The days of hooking up your console and whacking in a cartridge on launch day are long gone, so you’ll need to set aside a spot of extra time before you play your PlayStation 4 on 15th November in North America and 29th November in Europe. Sony has taken to the PlayStation Blog to reveal an exhaustive list of features that will be unlocked as part of its next generation system’s initial v1.50 firmware update. Are you sitting comfortably? Then let’s begin.

The download – which will consume 300MB of your console’s hard drive – will unlock a number of advertised features, including Remote Play. You’ll also need the latest PlayStation Vita system software update for this to function, which will add the PS4 Link application to the portable. In addition to streaming console games to the handheld, this will allow you to interact with titles such as The Playroom, where you’ll be able to draw images on the touchscreen and send them to your television.

Other features added as part of the firmware update will include the ability to record, take screenshots, and upload gameplay footage to services such as Facebook and Twitter. There’s no word on YouTube in the blog post, so we’re assuming that that’s off the agenda for the time being. If that’s not social enough for you, you’ll be able to broadcast live gameplay via services such as Twitch and Ustream, while the patch will also allow you to engage in Party Chat with up to eight other people.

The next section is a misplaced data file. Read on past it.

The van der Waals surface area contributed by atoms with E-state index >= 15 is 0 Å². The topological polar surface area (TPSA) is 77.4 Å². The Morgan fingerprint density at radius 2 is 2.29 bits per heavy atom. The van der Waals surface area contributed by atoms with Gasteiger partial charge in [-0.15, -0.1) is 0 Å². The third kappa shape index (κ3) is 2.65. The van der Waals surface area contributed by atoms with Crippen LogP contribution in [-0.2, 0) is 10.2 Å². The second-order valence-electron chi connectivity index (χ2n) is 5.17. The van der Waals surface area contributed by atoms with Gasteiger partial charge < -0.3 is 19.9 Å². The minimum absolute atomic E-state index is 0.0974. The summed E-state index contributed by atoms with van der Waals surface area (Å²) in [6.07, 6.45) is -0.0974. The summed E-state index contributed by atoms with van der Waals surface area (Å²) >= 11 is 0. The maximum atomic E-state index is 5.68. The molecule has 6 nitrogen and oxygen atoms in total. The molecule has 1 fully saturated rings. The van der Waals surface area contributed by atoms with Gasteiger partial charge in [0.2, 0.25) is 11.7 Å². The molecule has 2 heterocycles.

Elsewhere, the firmware update will allow you to play games as you download them, log multiple accounts into a single system, and even navigate the console’s dashboard using voice controls. The background music player will allow you to stream audio from Sony’s own Music Unlimited service as you play games, while the patch will also enable online multiplayer for those of you with PlayStation Plus accounts, as well as Blu-ray and DVD playback. Lastly, the console’s suspend and resume mode – which allows you to pause and restart gameplay as you please – will be made available at a later date.

There’s a lot of content here, but you can seek out more information on the PlayStation Blog if you’re still confused. Obviously, a lot of these features will require you to be logged into the PlayStation Network, which is why they won’t work until you install the patch. At just 300MB, though, we doubt that it will take you too long to pull the update off the server – as long as Sony’s systems don’t crash the second that everyone desperately attempts to download it.